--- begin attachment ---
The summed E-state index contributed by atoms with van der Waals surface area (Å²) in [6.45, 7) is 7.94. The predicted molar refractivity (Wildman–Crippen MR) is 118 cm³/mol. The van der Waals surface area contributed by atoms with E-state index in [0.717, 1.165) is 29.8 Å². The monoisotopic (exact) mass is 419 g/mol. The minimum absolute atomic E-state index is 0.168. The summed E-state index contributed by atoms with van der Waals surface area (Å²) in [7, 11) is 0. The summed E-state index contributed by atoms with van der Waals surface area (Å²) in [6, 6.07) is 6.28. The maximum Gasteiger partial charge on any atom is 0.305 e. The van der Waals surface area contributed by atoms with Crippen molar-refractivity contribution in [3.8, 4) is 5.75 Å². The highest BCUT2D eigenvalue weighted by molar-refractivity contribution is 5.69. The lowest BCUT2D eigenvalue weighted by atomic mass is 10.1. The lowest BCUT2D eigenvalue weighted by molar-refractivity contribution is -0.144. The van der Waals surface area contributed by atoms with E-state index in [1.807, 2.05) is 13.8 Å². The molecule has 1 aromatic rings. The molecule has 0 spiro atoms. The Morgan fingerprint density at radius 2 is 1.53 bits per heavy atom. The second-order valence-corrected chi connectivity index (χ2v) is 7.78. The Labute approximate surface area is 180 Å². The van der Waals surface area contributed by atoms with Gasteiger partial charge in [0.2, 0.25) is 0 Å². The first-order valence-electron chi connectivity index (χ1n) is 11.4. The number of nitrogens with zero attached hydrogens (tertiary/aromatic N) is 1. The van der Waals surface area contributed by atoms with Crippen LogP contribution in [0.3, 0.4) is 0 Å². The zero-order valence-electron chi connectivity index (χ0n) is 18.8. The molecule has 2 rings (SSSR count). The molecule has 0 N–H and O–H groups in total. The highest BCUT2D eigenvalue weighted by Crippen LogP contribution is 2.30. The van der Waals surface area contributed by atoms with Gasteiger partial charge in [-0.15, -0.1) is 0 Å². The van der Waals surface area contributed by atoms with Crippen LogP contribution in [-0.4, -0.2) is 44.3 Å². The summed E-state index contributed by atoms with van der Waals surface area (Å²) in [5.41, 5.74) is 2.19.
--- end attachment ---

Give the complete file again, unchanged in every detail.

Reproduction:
The summed E-state index contributed by atoms with van der Waals surface area (Å²) in [6.45, 7) is 7.94. The predicted molar refractivity (Wildman–Crippen MR) is 118 cm³/mol. The van der Waals surface area contributed by atoms with E-state index in [0.717, 1.165) is 29.8 Å². The monoisotopic (exact) mass is 419 g/mol. The minimum absolute atomic E-state index is 0.168. The summed E-state index contributed by atoms with van der Waals surface area (Å²) in [7, 11) is 0. The summed E-state index contributed by atoms with van der Waals surface area (Å²) in [6, 6.07) is 6.28. The maximum Gasteiger partial charge on any atom is 0.305 e. The van der Waals surface area contributed by atoms with Crippen molar-refractivity contribution in [3.8, 4) is 5.75 Å². The highest BCUT2D eigenvalue weighted by molar-refractivity contribution is 5.69. The lowest BCUT2D eigenvalue weighted by atomic mass is 10.1. The lowest BCUT2D eigenvalue weighted by molar-refractivity contribution is -0.144. The van der Waals surface area contributed by atoms with E-state index in [1.807, 2.05) is 13.8 Å². The molecule has 1 aromatic rings. The molecule has 0 spiro atoms. The Morgan fingerprint density at radius 2 is 1.53 bits per heavy atom. The second-order valence-corrected chi connectivity index (χ2v) is 7.78. The Labute approximate surface area is 180 Å². The van der Waals surface area contributed by atoms with Gasteiger partial charge in [0.2, 0.25) is 0 Å². The first-order valence-electron chi connectivity index (χ1n) is 11.4. The number of nitrogens with zero attached hydrogens (tertiary/aromatic N) is 1. The van der Waals surface area contributed by atoms with Crippen LogP contribution in [0.3, 0.4) is 0 Å². The zero-order valence-electron chi connectivity index (χ0n) is 18.8. The molecule has 2 rings (SSSR count). The molecule has 0 N–H and O–H groups in total. The highest BCUT2D eigenvalue weighted by Crippen LogP contribution is 2.30. The van der Waals surface area contributed by atoms with Gasteiger partial charge in [-0.15, -0.1) is 0 Å². The van der Waals surface area contributed by atoms with Crippen LogP contribution in [-0.4, -0.2) is 44.3 Å². The summed E-state index contributed by atoms with van der Waals surface area (Å²) in [5.41, 5.74) is 2.19.